Norwich City need to quickly learn the art of springing a surprise

PUBLISHED: 06:30 24 October 2014

Marco Silvestri of Leeds United punches clear during Norwich City's 1-1 draw with Leeds United at Carrow Road. 
Picture by Paul Chesterton/Focus Images Ltd

Marco Silvestri of Leeds United punches clear during Norwich City's 1-1 draw with Leeds United at Carrow Road. Picture by Paul Chesterton/Focus Images Ltd

©Focus Images Limited +447814 482222

Be honest, this is exactly how we expected Norwich City’s season to pan out isn’t it?

Fab Four

Subdued both on and off the pitch

1: What I found most disappointing about Tuesday’s game was that it had all the ingredients of a mouthwatering tie – under the floodlights, ‘orrible Leeds United, a large and vocal away crowd – yet for whatever reason the 90 minutes felt so flat and left me disappointed not just about the result, but the game as a whole. Even given our recent struggles to win at home, I’m not really sure why Norwich fans were so quiet?

A case of supply and demand

2: Last week’s BBC Price of Football survey, which found ticket prices have risen by more than twice the rate of inflation in the last two years, made for fascinating, though not exactly surprising, reading. On the same day I spotted an advert for tickets to the Leeds game against Leeds at £40 a pop. Staggering really for Tuesday night entertainment. It’s the simplest of economics however – a classic case of supply and demand. Those prices will only start to fall when the numbers attending do the same.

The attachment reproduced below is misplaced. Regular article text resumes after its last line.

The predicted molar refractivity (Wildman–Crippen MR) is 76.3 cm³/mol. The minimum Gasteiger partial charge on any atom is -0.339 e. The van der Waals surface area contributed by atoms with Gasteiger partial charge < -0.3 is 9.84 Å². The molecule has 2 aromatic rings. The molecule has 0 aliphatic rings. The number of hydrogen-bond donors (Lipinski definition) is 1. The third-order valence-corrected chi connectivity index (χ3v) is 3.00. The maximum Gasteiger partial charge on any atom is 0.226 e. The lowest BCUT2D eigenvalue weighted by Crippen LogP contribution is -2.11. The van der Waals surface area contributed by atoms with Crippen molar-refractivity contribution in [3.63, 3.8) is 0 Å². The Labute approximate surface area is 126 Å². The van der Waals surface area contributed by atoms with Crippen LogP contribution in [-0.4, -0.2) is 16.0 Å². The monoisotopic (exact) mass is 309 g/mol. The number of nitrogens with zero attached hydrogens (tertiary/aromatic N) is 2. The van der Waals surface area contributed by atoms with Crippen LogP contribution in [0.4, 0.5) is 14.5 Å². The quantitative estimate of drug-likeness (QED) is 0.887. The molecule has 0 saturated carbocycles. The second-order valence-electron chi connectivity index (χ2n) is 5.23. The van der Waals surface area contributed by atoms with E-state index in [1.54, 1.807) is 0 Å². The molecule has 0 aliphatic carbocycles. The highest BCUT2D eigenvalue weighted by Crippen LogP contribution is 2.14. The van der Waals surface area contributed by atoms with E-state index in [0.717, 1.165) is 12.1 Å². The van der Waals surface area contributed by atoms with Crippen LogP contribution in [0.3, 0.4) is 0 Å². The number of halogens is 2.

No sense in a Hooper loan

3: It was good to see Neil Adams dismiss any notion of Gary Hooper going on loan to Bolton. While the striker has become the latest target for some of the boo-boys, people should give him a bit of time to come back from injury. The guy’s striking talent at this level has been proven time and again. City just need to work out how to get the best out of him.

But Bennett deal could help City

4: Elliott Bennett, on the other hand, could do with a month or two away for some first-team football. Since returning from injury he’s not reached anywhere near the high standards of recent years.

Hopefully that’s simply down to ring-rustiness rather than anything more serious – but a successful run of games in League One could see him return to become an integral part of the squad for the second half of the season.

At the start of the term I predicted a fifth place Championship finish for the Canaries – and felt I would be happy for such a turnaround just one year after relegation. From the forecasting elsewhere this appeared to chime with many people’s views.

What is always harder to predict, of course, is whether that placement would lead to promotion following the lottery of the end of season play-offs.